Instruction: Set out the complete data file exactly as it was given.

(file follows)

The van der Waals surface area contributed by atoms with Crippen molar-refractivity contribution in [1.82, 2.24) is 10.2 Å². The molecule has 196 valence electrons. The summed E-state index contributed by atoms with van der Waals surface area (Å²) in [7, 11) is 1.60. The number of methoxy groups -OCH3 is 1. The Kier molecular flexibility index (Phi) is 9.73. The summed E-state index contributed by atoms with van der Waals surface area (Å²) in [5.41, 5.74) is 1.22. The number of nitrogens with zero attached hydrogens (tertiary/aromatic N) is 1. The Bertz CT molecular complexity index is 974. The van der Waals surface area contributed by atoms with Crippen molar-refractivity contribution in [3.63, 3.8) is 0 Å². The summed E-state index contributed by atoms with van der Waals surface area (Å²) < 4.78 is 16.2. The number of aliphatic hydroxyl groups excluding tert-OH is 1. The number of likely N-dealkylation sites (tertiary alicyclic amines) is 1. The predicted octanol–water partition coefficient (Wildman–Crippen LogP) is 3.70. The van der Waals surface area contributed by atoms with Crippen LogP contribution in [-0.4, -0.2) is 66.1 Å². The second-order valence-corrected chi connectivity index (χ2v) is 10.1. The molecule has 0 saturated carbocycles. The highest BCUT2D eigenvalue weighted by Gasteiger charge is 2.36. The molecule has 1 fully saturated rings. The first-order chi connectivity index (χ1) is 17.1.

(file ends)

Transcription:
The van der Waals surface area contributed by atoms with Crippen molar-refractivity contribution in [1.82, 2.24) is 10.2 Å². The molecule has 196 valence electrons. The summed E-state index contributed by atoms with van der Waals surface area (Å²) in [7, 11) is 1.60. The number of methoxy groups -OCH3 is 1. The Kier molecular flexibility index (Phi) is 9.73. The summed E-state index contributed by atoms with van der Waals surface area (Å²) in [5.41, 5.74) is 1.22. The number of nitrogens with zero attached hydrogens (tertiary/aromatic N) is 1. The Bertz CT molecular complexity index is 974. The van der Waals surface area contributed by atoms with Crippen molar-refractivity contribution in [3.63, 3.8) is 0 Å². The summed E-state index contributed by atoms with van der Waals surface area (Å²) < 4.78 is 16.2. The number of aliphatic hydroxyl groups excluding tert-OH is 1. The number of likely N-dealkylation sites (tertiary alicyclic amines) is 1. The predicted octanol–water partition coefficient (Wildman–Crippen LogP) is 3.70. The van der Waals surface area contributed by atoms with Crippen LogP contribution in [-0.4, -0.2) is 66.1 Å². The second-order valence-corrected chi connectivity index (χ2v) is 10.1. The molecule has 0 saturated carbocycles. The highest BCUT2D eigenvalue weighted by Gasteiger charge is 2.36. The molecule has 1 fully saturated rings. The first-order chi connectivity index (χ1) is 17.1.